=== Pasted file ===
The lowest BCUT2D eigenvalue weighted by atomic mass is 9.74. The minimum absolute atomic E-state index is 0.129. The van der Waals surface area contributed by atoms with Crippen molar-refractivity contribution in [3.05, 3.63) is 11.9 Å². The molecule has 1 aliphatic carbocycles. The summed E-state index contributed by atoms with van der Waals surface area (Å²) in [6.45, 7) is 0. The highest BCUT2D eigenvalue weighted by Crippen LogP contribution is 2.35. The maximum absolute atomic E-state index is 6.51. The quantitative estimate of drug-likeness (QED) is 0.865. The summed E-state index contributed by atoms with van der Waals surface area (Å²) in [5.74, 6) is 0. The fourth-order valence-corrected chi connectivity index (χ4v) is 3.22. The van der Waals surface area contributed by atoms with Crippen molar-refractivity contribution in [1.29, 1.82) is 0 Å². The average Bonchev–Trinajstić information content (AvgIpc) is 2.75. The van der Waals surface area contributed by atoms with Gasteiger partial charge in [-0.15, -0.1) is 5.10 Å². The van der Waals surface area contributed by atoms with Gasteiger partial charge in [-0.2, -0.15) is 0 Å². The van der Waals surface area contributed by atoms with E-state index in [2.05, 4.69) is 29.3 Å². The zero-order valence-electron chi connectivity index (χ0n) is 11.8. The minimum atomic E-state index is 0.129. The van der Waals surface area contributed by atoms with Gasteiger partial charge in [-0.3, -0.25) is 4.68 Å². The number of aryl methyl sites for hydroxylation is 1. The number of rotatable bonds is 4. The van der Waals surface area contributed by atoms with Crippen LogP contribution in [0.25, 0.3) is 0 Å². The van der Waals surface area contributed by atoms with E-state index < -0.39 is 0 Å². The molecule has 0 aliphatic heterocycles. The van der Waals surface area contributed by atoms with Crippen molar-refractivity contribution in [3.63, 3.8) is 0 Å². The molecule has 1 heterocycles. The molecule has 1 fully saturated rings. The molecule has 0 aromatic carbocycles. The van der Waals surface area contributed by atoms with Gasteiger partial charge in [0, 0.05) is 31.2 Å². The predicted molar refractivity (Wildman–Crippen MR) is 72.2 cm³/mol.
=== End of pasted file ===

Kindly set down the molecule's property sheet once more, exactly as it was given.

The lowest BCUT2D eigenvalue weighted by atomic mass is 9.74. The minimum absolute atomic E-state index is 0.129. The van der Waals surface area contributed by atoms with Crippen molar-refractivity contribution in [3.05, 3.63) is 11.9 Å². The molecule has 1 aliphatic carbocycles. The summed E-state index contributed by atoms with van der Waals surface area (Å²) in [6.45, 7) is 0. The highest BCUT2D eigenvalue weighted by Crippen LogP contribution is 2.35. The maximum absolute atomic E-state index is 6.51. The quantitative estimate of drug-likeness (QED) is 0.865. The summed E-state index contributed by atoms with van der Waals surface area (Å²) in [5.74, 6) is 0. The fourth-order valence-corrected chi connectivity index (χ4v) is 3.22. The van der Waals surface area contributed by atoms with Crippen molar-refractivity contribution in [1.29, 1.82) is 0 Å². The average Bonchev–Trinajstić information content (AvgIpc) is 2.75. The van der Waals surface area contributed by atoms with Gasteiger partial charge in [-0.15, -0.1) is 5.10 Å². The van der Waals surface area contributed by atoms with Gasteiger partial charge in [-0.2, -0.15) is 0 Å². The van der Waals surface area contributed by atoms with E-state index in [2.05, 4.69) is 29.3 Å². The zero-order valence-electron chi connectivity index (χ0n) is 11.8. The minimum atomic E-state index is 0.129. The van der Waals surface area contributed by atoms with Gasteiger partial charge in [-0.3, -0.25) is 4.68 Å². The number of aryl methyl sites for hydroxylation is 1. The number of rotatable bonds is 4. The van der Waals surface area contributed by atoms with Crippen LogP contribution in [0.25, 0.3) is 0 Å². The van der Waals surface area contributed by atoms with E-state index < -0.39 is 0 Å². The molecule has 0 aliphatic heterocycles. The van der Waals surface area contributed by atoms with Crippen molar-refractivity contribution in [3.63, 3.8) is 0 Å². The molecule has 1 heterocycles. The molecule has 1 fully saturated rings. The molecule has 0 aromatic carbocycles. The van der Waals surface area contributed by atoms with Gasteiger partial charge in [0, 0.05) is 31.2 Å². The predicted molar refractivity (Wildman–Crippen MR) is 72.2 cm³/mol.